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The Dangers of Being Floxed: Fluoroquinolones and Benzos


A recent tweet from Benzodiazepine Information Coalition (BIC) brought my attention to an excellent article on fluoroquinolones (quinolones). It was a 2017 post by Brad Verret titled, "Hidden Dangers Of Fluoroquinolone Antibiotics In The Benzodiazepine-Dependent Population", and it's well worth the read.


In my post today, I am going to highlight the basics on this topic in addition to sharing a few words about my own personal experience. But, if you want to learn more about the science and how quinolones affect benzo-dependent indivduals, please read Brad's article.


Sadly, Brad passed away in 2017. But thankfully, his work lives on helping thousands that follow. Thank you, Brad. And thanks to BIC, for their relentless work educating the benzo community.


NOTE: This article is for informational purposes only, and should never be considered medical advice. Please work with your doctor if you are concerned about any medication.


Fluoroquinolones


Fluoroquinolones (or quinolones) are a class of broad-spectrum antibiotics commonly used to treat bacterial infections. They include ciprofloxacin (Cipro), gemifloxacin (Factive), levofloxacin (Levaquin), moxifloxacin (Avelox), and ofloxacin (Floxin). Their use is increasing worldwide and prescribed for a number of medical conditions, despite frequent warnings and cautions.


Quinolone Dangers


Those of us who have experienced iatrogenic injury from a particular medication sometimes develop specific terms for the harm done. In the benzodiazepine community, we have benzo belly, benzo brain, benzo burn, and many others. But, benzos are not unique in this etymological endeavor. Patients who have suffered serious effects from other medications such as antidepressants, pain killers, and yes, quinolones, have created their own terms too.


"Floxing," or being "floxed," refers to an adverse reaction to quinolones. According to an article from the North Carolina Medical Society, these drugs have been "connected to a bewildering array of serious health issues — from peripheral neuropathy to aortic rupture." And also similar to benzodiazepines, the FDA has taken notice.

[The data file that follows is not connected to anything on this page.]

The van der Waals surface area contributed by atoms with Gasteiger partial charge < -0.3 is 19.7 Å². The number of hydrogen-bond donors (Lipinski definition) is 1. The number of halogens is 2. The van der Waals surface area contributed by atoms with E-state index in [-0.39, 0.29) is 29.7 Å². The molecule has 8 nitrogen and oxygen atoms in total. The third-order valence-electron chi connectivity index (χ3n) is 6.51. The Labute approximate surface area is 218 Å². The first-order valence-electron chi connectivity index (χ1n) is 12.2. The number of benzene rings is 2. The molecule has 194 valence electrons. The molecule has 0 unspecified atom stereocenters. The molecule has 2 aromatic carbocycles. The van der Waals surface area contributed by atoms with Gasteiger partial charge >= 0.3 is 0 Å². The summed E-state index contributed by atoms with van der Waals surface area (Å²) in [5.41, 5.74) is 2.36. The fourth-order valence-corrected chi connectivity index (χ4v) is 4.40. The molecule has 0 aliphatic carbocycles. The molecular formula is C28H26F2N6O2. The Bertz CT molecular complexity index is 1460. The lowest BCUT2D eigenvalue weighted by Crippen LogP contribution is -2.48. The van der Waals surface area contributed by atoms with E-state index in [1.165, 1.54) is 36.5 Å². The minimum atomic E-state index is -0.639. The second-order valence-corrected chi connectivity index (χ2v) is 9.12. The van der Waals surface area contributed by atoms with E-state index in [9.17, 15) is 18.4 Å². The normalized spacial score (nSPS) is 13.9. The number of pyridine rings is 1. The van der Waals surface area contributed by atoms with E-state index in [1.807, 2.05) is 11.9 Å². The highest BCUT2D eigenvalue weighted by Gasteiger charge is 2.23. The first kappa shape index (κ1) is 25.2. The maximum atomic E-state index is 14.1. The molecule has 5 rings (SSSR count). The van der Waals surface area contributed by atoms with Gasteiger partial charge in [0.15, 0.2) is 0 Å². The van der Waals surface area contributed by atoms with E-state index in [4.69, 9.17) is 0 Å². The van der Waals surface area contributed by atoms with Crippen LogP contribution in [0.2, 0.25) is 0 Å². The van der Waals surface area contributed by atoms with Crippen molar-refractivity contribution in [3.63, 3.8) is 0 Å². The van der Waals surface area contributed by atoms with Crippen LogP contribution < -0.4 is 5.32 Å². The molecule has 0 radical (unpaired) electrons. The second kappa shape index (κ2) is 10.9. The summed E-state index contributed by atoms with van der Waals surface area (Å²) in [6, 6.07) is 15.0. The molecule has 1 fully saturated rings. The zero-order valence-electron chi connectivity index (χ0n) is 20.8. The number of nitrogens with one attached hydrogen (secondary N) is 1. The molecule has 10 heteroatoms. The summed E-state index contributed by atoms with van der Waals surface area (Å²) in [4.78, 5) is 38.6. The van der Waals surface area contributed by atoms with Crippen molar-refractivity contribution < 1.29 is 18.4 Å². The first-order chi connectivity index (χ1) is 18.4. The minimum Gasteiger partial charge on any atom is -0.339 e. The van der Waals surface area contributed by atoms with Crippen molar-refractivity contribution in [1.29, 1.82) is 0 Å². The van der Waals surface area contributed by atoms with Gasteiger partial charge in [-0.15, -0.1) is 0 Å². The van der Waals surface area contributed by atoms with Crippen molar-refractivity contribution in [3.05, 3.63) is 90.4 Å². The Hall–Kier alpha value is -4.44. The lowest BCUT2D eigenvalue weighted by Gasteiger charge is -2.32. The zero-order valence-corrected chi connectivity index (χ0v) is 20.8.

In 2016, the U.S. Food and Drug Administration (FDA) updated their boxed warning on fluoroquinolones cautioning about "their association with disabling and potentially permanent side effects," and recommended limiting their use in patients. The side effects can occur hours to weeks after exposure "and may potentially be permanent." And this was not the first warning.


In July 2008, the FDA issued a boxed warning for quinolones regarding the increased risk of tendinitis and tendon rupture. In 2011, they added the risk of worsening symptoms for those with myasthenia gravis. And, an update in 2013 cautioned about the potential for irreversible peripheral neuropathy (serious nerve damage).


Chemically speaking, the mechanism of action of the fluoroquinolones closely mirrors that of certain chemotherapy drugs, so it is rather unsettling that these powerful agents are sometimes prescribed for relatively benign infections that would probably resolve on their own or with a milder drug. — Brad Verret

According to Verret, this class of drugs are "neurologically active at commonly prescribed dosages" and they are capable of binding to GABA-A receptors in the brain, spinal cord, and peripheral nervous system. Other possible side effects cautioned by the FDA include ruptures or tears in the aorta, significant drops in blood sugar levels, ruptured tendons, pain, "pins and needles" sensations, depression, anxiety, and suicidal thoughts. Some of these side effects appear to be permanent.


Benzos and Quinolones


Quinolones are also a frequent subject of discussion in the benzo community — a discussion that has been going on for some time.